I am concerned the wording that appears in 21-8-402 5.B.vii may be too vague. Included below for your convenience.


(a) Anything with a value of one hundred dollars ($100) or less.

(b) The value of an item shall be considered to be less than one hundred dollars ($100) if the public servant reimburses the person from whom the item was received any amount over one hundred dollars ($100) and the reimbursement occurs within ten (10) days from the date the item was received;

I do not see a requirement, as written, that the reimbursement be of equal value to the initial gift. This seems to invite a means for misconduct that goes against the spirit of the law. This same choice of language appears elsewhere in Arkansas Law.

I am seeking one of two things

1) Some clarification of the AR Code or other source that verifies there can be no misuse of this clause by unethical individuals.

2) A verification that this clause, or one like it, has been the basis of unethical conduct previously.

Should the second scenario be validated, I will post a follow up on what would eliminate such a loophole, but that is being excluded from here.

  • Just by logic, it's not talking about things over 100 dollars. – Putvi Nov 5 '19 at 18:09
  • Part (b) modifies items that had an original value in excess of 100 dollars to be treated as less than 100 dollars for reporting purposes. Here is the full portion of the law for further reference. law.justia.com/codes/arkansas/2018/title-21/chapter-8/… – Stephen R Nov 5 '19 at 18:10
  • Yes, but that is a list of definitions. You would have to read the actual laws to see how to apply them. – Putvi Nov 5 '19 at 18:12
  • I did the reading, but did not find a passage that would clarify the application of this detail. I am hoping an answer is shared that provides that clarity. – Stephen R Nov 5 '19 at 18:17
  • What you read is not a law. It's just terms used in laws. – Putvi Nov 5 '19 at 18:18

What you linked to is a list of definitions of terms used in the laws of Arkansas.

The actual Arkansas law on gifts to elected officials reads as such:

Persons elected or appointed to select offices, including members of the general assembly, shall not solicit or accept a gift from a lobbyist or a person acting on behalf of one. A lobbyist shall not offer or pay for food or drink at more than 1 planned activity in a 7 day period. Does not prohibit the acceptance of: (1) Food, drink, informational materials, or other items included in a conference registration fee; and (2) Food and drink at events coordinated through the regional or national conference and provided to persons registered to attend. Ark. Const. art. XIX,§ 30.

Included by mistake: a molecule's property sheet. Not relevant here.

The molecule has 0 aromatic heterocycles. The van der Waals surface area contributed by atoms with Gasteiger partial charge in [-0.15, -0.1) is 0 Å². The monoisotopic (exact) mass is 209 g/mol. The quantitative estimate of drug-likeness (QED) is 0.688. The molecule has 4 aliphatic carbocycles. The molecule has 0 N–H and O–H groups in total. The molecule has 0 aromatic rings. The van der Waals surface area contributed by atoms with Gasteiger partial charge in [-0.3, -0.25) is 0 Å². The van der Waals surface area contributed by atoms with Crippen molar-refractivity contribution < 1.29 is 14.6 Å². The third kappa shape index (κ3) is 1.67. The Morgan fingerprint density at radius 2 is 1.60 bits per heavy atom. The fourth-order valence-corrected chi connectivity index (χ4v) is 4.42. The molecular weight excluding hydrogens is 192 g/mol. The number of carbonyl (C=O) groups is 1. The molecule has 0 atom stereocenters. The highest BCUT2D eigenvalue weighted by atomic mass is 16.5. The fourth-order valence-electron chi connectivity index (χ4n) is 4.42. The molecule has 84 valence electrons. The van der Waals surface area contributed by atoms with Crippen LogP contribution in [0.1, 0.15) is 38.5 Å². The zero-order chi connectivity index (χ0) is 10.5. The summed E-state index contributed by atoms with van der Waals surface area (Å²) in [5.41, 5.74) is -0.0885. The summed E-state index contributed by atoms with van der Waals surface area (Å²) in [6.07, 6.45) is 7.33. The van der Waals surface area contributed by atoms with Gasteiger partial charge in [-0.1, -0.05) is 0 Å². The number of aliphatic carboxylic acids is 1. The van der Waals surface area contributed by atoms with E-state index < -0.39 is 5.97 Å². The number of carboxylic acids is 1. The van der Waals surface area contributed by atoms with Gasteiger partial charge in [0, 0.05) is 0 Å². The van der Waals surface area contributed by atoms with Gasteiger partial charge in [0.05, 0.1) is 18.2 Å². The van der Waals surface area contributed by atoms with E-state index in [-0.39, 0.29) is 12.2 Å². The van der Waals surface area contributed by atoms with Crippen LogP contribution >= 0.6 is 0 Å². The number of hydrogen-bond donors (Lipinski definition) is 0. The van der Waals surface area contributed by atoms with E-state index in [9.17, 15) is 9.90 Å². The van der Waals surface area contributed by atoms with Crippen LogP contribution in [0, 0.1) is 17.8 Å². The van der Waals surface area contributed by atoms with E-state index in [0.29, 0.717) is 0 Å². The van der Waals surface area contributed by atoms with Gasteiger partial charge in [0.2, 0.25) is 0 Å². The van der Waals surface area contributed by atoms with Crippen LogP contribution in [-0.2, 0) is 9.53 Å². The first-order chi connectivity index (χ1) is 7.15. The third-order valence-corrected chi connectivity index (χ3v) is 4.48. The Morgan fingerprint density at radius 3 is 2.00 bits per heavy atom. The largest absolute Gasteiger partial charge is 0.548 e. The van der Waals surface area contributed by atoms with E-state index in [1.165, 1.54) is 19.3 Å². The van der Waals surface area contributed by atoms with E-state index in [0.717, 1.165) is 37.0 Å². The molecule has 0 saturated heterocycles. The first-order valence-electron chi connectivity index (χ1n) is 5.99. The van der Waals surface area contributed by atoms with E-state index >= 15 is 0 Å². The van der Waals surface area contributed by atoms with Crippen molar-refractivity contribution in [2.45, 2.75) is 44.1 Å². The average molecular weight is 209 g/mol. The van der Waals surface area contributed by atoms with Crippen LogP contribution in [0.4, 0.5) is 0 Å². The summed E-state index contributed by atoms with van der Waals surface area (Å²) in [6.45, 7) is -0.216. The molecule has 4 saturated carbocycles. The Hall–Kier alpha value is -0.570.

The official is just not supposed to accept gifts, besides the provision for lobbyists to pay for food or drink. It's not that they can take a gift and pay $100 dollars.

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  • It is correct that they are not supposed to accept gifts. That is why there is a section defining what is not a gift, 21-8-402 5.B. The question is not whether they should accept gifts, it is whether the way a non-gift is defined here opens a door for unethical behavior. – Stephen R Nov 5 '19 at 18:24
  • Despite you still saying it, that does not mean what you claim it does. It's not saying you can take something of more than 100 and pay back 100. It's telling politicians to not take anything worth over 100 or if they do, to pay for it in under ten days. – Putvi Nov 5 '19 at 18:26

... reimburses the person ...

Reimburse means:

2: to make restoration or payment of an equivalent to

reimburse him for his traveling expenses

The amount paid must be equivalent in value to the gift received, otherwise it isn't reimbursement.

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